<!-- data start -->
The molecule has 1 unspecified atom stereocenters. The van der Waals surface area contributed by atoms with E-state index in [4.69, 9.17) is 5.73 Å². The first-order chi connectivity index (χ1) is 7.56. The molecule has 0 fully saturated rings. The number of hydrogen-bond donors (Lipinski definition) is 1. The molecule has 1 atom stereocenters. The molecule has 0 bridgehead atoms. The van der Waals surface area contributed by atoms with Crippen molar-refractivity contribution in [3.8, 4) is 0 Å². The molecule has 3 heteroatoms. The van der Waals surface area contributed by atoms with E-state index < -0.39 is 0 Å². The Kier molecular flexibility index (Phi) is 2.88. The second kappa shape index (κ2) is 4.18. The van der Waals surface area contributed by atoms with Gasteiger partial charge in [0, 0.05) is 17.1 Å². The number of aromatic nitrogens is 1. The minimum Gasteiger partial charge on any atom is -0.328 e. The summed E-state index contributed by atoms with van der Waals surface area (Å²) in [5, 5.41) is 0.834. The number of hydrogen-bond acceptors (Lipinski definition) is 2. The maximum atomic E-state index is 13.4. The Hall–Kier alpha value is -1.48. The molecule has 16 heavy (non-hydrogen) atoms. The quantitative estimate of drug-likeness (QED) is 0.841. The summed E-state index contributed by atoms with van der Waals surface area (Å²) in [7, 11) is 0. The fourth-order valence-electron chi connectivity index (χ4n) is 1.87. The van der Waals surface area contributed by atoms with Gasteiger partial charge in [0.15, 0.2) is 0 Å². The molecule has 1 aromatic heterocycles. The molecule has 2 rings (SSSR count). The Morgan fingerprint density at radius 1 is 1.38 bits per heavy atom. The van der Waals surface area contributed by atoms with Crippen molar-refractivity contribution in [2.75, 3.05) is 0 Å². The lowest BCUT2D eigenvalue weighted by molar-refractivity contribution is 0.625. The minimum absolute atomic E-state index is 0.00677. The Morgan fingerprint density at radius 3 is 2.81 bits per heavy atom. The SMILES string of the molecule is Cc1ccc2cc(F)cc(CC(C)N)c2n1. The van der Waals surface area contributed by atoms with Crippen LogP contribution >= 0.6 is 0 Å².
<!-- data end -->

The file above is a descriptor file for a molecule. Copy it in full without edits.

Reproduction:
The molecule has 1 unspecified atom stereocenters. The van der Waals surface area contributed by atoms with E-state index in [4.69, 9.17) is 5.73 Å². The first-order chi connectivity index (χ1) is 7.56. The molecule has 0 fully saturated rings. The number of hydrogen-bond donors (Lipinski definition) is 1. The molecule has 1 atom stereocenters. The molecule has 0 bridgehead atoms. The van der Waals surface area contributed by atoms with Crippen molar-refractivity contribution in [3.8, 4) is 0 Å². The molecule has 3 heteroatoms. The van der Waals surface area contributed by atoms with E-state index < -0.39 is 0 Å². The Kier molecular flexibility index (Phi) is 2.88. The second kappa shape index (κ2) is 4.18. The van der Waals surface area contributed by atoms with Gasteiger partial charge in [0, 0.05) is 17.1 Å². The number of aromatic nitrogens is 1. The minimum Gasteiger partial charge on any atom is -0.328 e. The summed E-state index contributed by atoms with van der Waals surface area (Å²) in [5, 5.41) is 0.834. The number of hydrogen-bond acceptors (Lipinski definition) is 2. The maximum atomic E-state index is 13.4. The Hall–Kier alpha value is -1.48. The molecule has 16 heavy (non-hydrogen) atoms. The quantitative estimate of drug-likeness (QED) is 0.841. The summed E-state index contributed by atoms with van der Waals surface area (Å²) in [7, 11) is 0. The fourth-order valence-electron chi connectivity index (χ4n) is 1.87. The van der Waals surface area contributed by atoms with Gasteiger partial charge in [0.15, 0.2) is 0 Å². The molecule has 1 aromatic heterocycles. The molecule has 2 rings (SSSR count). The Morgan fingerprint density at radius 1 is 1.38 bits per heavy atom. The van der Waals surface area contributed by atoms with Crippen molar-refractivity contribution in [2.75, 3.05) is 0 Å². The lowest BCUT2D eigenvalue weighted by molar-refractivity contribution is 0.625. The minimum absolute atomic E-state index is 0.00677. The Morgan fingerprint density at radius 3 is 2.81 bits per heavy atom. The SMILES string of the molecule is Cc1ccc2cc(F)cc(CC(C)N)c2n1. The van der Waals surface area contributed by atoms with Crippen LogP contribution >= 0.6 is 0 Å².